Michael Cohen has been raided by the FBI.
As the president struggles to understand what “attorney-client privilege” actually means, those keen on deeper knowledge have attempted to suss out the upshot of the possible players involved. To wit, the Southern District of New York–one of the nation’s most prestigious state-based federal court systems–and maybe Robert Mueller after all?
That’s the implication in a series of tweets sent by infamously sacked former U.S. Attorney Preet Bharara–a man with a podcast and a very thorough understanding of the way things work in the United States District Court for the Southern District of New York (“SDNY”). Bharara tweeted at 6:49 p.m. on Monday:
I need to see more specific reporting before I’m 100% convinced this is a full-on “referral” to SDNY. I could be completely wrong but such a referral seems peculiar. Of course much is peculiar these days.
Bharara’s initial statement was quickly followed up by this one:
If Cohen flips, for example, and has Russia-related information to testify about, Special Counsel and SDNY are going to share this witness?
Realizing he was on a roll and had worked himself up into an analytical lather of sorts, Bharara then entertained his apparently preferred theory. At 6:57 p.m. on Monday, he tweeted again:
As [Matthew Miller] just suggested, it seems that if the Mueller team were retaining the Michael Cohen piece, they would still need a “clean team” (or “taint team”) to deal with the sensitivities of A-C privilege. That could be SDNY.
Matthew Miller is MSNBC‘s in-house legal analyst and suggested–on Monday evening and again Tuesday morning–that SDNY’s investigative effort was the “clean team” tasked with sorting through Cohen’s files and then turning over the non-privileged information to Mueller’s army of attorneys.
Key word here: “tasked.”
Law&Crime‘s prior reporting on this story has suggested the joint SDNY-FBI Cohen raid was based on a “referral” from the special counsel’s office. That’s another way of saying the two investigations are not necessarily connected. The source for that claim, however, is Michael Cohen’s attorney, Stephen Ryan.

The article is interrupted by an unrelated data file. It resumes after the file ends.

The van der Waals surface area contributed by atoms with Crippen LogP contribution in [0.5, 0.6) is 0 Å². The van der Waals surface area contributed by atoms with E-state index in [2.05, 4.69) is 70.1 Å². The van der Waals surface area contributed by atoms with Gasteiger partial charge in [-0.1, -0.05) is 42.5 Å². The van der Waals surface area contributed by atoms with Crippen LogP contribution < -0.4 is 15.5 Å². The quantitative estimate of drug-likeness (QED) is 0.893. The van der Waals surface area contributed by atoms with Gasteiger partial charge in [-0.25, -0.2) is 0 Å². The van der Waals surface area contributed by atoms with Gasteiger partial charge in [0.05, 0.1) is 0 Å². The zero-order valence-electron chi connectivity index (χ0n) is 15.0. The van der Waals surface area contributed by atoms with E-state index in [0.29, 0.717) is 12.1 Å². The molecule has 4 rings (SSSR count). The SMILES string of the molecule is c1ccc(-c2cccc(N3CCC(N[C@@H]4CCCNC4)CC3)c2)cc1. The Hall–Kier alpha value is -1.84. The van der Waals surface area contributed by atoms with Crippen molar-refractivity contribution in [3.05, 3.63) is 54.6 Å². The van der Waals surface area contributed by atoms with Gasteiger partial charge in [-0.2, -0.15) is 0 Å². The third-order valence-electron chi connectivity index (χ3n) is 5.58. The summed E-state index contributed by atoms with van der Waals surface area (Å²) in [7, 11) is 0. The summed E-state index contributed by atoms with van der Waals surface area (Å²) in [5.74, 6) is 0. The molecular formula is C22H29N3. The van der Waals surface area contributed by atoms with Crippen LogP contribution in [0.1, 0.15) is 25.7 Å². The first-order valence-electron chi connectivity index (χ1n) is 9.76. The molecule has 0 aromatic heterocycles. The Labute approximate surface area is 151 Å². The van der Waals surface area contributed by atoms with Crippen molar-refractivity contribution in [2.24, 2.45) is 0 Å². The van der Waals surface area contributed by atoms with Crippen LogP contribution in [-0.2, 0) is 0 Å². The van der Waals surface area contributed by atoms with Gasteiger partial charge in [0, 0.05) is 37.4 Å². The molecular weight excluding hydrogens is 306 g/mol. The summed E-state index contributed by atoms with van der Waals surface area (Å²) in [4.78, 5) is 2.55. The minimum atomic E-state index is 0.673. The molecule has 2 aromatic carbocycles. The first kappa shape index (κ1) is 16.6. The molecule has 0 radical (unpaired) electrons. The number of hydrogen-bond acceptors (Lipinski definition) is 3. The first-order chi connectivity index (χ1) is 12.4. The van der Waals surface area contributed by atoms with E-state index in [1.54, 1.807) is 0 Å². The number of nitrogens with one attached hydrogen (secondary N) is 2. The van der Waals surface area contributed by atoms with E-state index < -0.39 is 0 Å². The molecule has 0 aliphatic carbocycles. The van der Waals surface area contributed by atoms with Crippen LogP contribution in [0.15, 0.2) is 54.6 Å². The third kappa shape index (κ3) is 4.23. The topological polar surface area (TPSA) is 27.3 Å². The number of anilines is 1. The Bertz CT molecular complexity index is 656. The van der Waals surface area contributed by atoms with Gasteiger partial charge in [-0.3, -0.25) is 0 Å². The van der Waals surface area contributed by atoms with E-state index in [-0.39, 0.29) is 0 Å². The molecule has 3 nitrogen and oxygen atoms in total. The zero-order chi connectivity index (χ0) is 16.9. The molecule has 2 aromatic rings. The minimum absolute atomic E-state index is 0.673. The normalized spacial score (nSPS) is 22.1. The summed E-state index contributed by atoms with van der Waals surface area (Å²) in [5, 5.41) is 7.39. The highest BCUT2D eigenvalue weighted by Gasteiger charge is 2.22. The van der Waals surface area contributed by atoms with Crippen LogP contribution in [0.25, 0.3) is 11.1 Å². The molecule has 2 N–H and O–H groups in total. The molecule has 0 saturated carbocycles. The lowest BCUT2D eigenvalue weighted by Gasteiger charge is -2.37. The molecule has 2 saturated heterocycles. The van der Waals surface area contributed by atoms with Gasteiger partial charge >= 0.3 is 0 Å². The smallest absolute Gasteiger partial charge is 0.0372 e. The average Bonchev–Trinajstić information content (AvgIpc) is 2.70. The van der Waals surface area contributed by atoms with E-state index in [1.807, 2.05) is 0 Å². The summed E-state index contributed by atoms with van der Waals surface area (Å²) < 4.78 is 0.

In much-publicized comments, Ryan said, in relevant part, “I have been advised by federal prosecutors that the New York action is, in part, a referral by the Office of Special Counsel, Robert Mueller.”
A prior analysis by Law&Crime‘s Rachel Stockman pointed out the conditional, lawyerly use of language in Ryan’s statement. That is, the inclusion of the weasel phrase, “in part” could very well mean there’s Transformers-level moving parts to the Cohen raid happening behind the scenes. In other words, Ryan’s statement could support the idea that Mueller’s role here is much more than simply being a referring party.
Rather, the theory goes, Mueller might have sent SDNY on a hunt. Not a wild goose chase. But an honest-to-goodness hunt for certain evidence in Cohen’s possession. Using the SDNY’s authority therefore would serve the function of side-stepping thorny issues of attorney-client privilege. This appears to be the conclusion that Miller and Bharara have both settled upon.
In real terms and beyond legalese this means: Robert Mueller may have used the SDNY raid to scoop up as much evidence from Cohen as he possibly could (of course, they would still have to have probable cause that a crime occurred to even get such a warrant). Those SDNY-affiliated investigators would sort through (and keep) the files protected by attorney-client privilege while the rest of the potential evidence on Trump, Cohen, et, al. conveniently finds itself in Mueller’s waiting hands.
In other words: maybe this wasn’t a referral at all.
[image via Craig Barritt/Getty Images for The New Yorker]
Editor’s note: this article has been amended to clarify the distinction between state and federal court.
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